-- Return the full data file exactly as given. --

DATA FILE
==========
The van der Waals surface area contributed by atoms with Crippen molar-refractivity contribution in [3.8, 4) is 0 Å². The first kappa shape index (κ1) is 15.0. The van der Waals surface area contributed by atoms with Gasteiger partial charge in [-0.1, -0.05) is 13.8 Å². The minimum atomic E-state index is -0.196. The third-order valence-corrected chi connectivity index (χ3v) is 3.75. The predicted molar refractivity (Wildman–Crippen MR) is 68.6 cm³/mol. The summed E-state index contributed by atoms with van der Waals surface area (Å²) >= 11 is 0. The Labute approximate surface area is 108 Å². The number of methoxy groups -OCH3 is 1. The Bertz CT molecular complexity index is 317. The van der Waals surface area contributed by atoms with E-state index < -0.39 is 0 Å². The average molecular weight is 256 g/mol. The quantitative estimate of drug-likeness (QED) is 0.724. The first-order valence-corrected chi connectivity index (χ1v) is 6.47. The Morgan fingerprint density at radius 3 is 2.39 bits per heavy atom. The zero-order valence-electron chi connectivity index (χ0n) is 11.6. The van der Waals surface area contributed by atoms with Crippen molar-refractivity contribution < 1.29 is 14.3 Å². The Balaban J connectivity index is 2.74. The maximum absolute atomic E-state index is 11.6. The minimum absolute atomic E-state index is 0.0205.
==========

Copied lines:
The van der Waals surface area contributed by atoms with Crippen molar-refractivity contribution in [3.8, 4) is 0 Å². The first kappa shape index (κ1) is 15.0. The van der Waals surface area contributed by atoms with Gasteiger partial charge in [-0.1, -0.05) is 13.8 Å². The minimum atomic E-state index is -0.196. The third-order valence-corrected chi connectivity index (χ3v) is 3.75. The predicted molar refractivity (Wildman–Crippen MR) is 68.6 cm³/mol. The summed E-state index contributed by atoms with van der Waals surface area (Å²) >= 11 is 0. The Labute approximate surface area is 108 Å². The number of methoxy groups -OCH3 is 1. The Bertz CT molecular complexity index is 317. The van der Waals surface area contributed by atoms with E-state index < -0.39 is 0 Å². The average molecular weight is 256 g/mol. The quantitative estimate of drug-likeness (QED) is 0.724. The first-order valence-corrected chi connectivity index (χ1v) is 6.47. The Morgan fingerprint density at radius 3 is 2.39 bits per heavy atom. The zero-order valence-electron chi connectivity index (χ0n) is 11.6. The van der Waals surface area contributed by atoms with Crippen molar-refractivity contribution < 1.29 is 14.3 Å². The Balaban J connectivity index is 2.74. The maximum absolute atomic E-state index is 11.6. The minimum absolute atomic E-state index is 0.0205.